Unsolved Murders

Alan Lewis

Age: 21 months

Sex: male

Date: 24 Feb 1956

Place: Church Farm Cottage, Orleton, Herefordshire

Alan Lewis was drowned by his mother in a water butt on 24 February 1956. She was tried for his murder but acquitted.

The jury was told that if she had acted as an automation that she was not guilty of murder.

Alan Lewis had been the youngest of seven children and the doctor said that there was no doubt that he was an imbecile.

At the trial evidence was given by Alan Lewis's 13-year-old brother who said that on 24 February 1956 he got home at about 3pm and saw his mother standing in the doorway. He said that she spoke to him about the weather and that he then went on to join his father on the farm.

Alan Lewis's mother was later seen at 3.54pm on the same day, on 24 February 1956, by a bus conductor when she took the bus to Leominster. The bus conductor said that he noticed nothing unusual about Alan Lewis's mother's behaviour when he saw her on the bus.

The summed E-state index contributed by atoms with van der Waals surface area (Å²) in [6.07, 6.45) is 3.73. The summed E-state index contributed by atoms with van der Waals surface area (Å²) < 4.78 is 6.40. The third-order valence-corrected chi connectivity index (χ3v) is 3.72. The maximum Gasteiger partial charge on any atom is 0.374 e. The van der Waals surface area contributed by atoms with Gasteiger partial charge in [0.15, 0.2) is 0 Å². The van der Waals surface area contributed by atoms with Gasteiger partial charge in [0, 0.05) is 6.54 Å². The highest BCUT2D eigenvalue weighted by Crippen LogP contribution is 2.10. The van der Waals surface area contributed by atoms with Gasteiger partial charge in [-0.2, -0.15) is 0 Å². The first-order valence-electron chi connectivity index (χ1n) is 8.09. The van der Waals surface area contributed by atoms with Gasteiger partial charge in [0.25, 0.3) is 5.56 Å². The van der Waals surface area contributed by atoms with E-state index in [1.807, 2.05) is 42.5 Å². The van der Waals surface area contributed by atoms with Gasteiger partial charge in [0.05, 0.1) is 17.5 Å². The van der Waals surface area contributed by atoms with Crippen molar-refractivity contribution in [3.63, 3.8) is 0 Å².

However, a woman that knew Alan Lewis's mother said that she saw her in Leominster and said that she didn't seem her usual self and looked strained.

The mother's son-in-law who lived in Mortimer Close in Leominster said that when she came to his house at about 4.15pm she was very distressed and that when she came in she was trying to say something and then went into his front room and laid on a couch. He said that she then said something like, 'The baby is in the tub. What have I done?'. When questioned the son-in-law said that Alan Lewis's mother didn't seem to remember what had happened, saying that she spoke in broken sentences that hardly made any sense. He added that she seemed to be waiting to be told that the baby was all right.

A friend of the son-in-law said that he was also in the house when Alan Lewis's mother came in and said that she said, 'I did not mean to do it'.

A doctor from Leominster said that he had attended Alan Lewis's family for 16 years and said that he had no doubt that Alan Lewis was an imbecile. He noted that Alan Lewis's mother had asked questions about Alan Lewis, but said that he had deliberately hedged about the matter. He described Alan Lewis's mother as a 'very wonderful mother' but added that she had been worried about Alan Lewis and said that that had been affecting her additionally noting that she had a large family to bring up and said that it must have been a struggle to live.